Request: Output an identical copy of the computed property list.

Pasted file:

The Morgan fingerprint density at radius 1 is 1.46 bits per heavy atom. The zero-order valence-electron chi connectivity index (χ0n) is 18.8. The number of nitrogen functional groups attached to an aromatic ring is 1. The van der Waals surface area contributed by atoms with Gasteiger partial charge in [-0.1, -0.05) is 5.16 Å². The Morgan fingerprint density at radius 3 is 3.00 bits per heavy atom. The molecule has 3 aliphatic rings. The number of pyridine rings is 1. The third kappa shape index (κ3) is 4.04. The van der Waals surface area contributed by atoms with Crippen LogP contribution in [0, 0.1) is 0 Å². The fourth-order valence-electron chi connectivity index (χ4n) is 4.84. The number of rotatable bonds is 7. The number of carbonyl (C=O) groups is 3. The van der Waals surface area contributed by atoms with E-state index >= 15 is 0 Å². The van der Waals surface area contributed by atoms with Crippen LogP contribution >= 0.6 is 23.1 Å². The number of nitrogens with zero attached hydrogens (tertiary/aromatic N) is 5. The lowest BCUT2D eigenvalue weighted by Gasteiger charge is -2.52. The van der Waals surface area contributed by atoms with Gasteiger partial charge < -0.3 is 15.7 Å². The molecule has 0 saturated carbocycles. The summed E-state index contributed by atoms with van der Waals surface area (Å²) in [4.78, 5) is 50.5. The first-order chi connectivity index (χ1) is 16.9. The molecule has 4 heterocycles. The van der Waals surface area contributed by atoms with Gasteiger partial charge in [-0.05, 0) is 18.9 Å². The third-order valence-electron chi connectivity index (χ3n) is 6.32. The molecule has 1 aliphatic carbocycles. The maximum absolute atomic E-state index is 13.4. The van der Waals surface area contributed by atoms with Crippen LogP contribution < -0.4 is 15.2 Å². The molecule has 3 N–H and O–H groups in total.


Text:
The Morgan fingerprint density at radius 1 is 1.46 bits per heavy atom. The zero-order valence-electron chi connectivity index (χ0n) is 18.8. The number of nitrogen functional groups attached to an aromatic ring is 1. The van der Waals surface area contributed by atoms with Gasteiger partial charge in [-0.1, -0.05) is 5.16 Å². The Morgan fingerprint density at radius 3 is 3.00 bits per heavy atom. The molecule has 3 aliphatic rings. The number of pyridine rings is 1. The third kappa shape index (κ3) is 4.04. The van der Waals surface area contributed by atoms with Crippen LogP contribution in [0, 0.1) is 0 Å². The fourth-order valence-electron chi connectivity index (χ4n) is 4.84. The number of rotatable bonds is 7. The number of carbonyl (C=O) groups is 3. The van der Waals surface area contributed by atoms with E-state index >= 15 is 0 Å². The van der Waals surface area contributed by atoms with Crippen LogP contribution >= 0.6 is 23.1 Å². The number of nitrogens with zero attached hydrogens (tertiary/aromatic N) is 5. The lowest BCUT2D eigenvalue weighted by Gasteiger charge is -2.52. The van der Waals surface area contributed by atoms with Gasteiger partial charge < -0.3 is 15.7 Å². The molecule has 0 saturated carbocycles. The summed E-state index contributed by atoms with van der Waals surface area (Å²) in [4.78, 5) is 50.5. The first-order chi connectivity index (χ1) is 16.9. The molecule has 4 heterocycles. The van der Waals surface area contributed by atoms with Gasteiger partial charge in [-0.05, 0) is 18.9 Å². The third-order valence-electron chi connectivity index (χ3n) is 6.32. The molecule has 1 aliphatic carbocycles. The maximum absolute atomic E-state index is 13.4. The van der Waals surface area contributed by atoms with Crippen LogP contribution < -0.4 is 15.2 Å². The molecule has 3 N–H and O–H groups in total.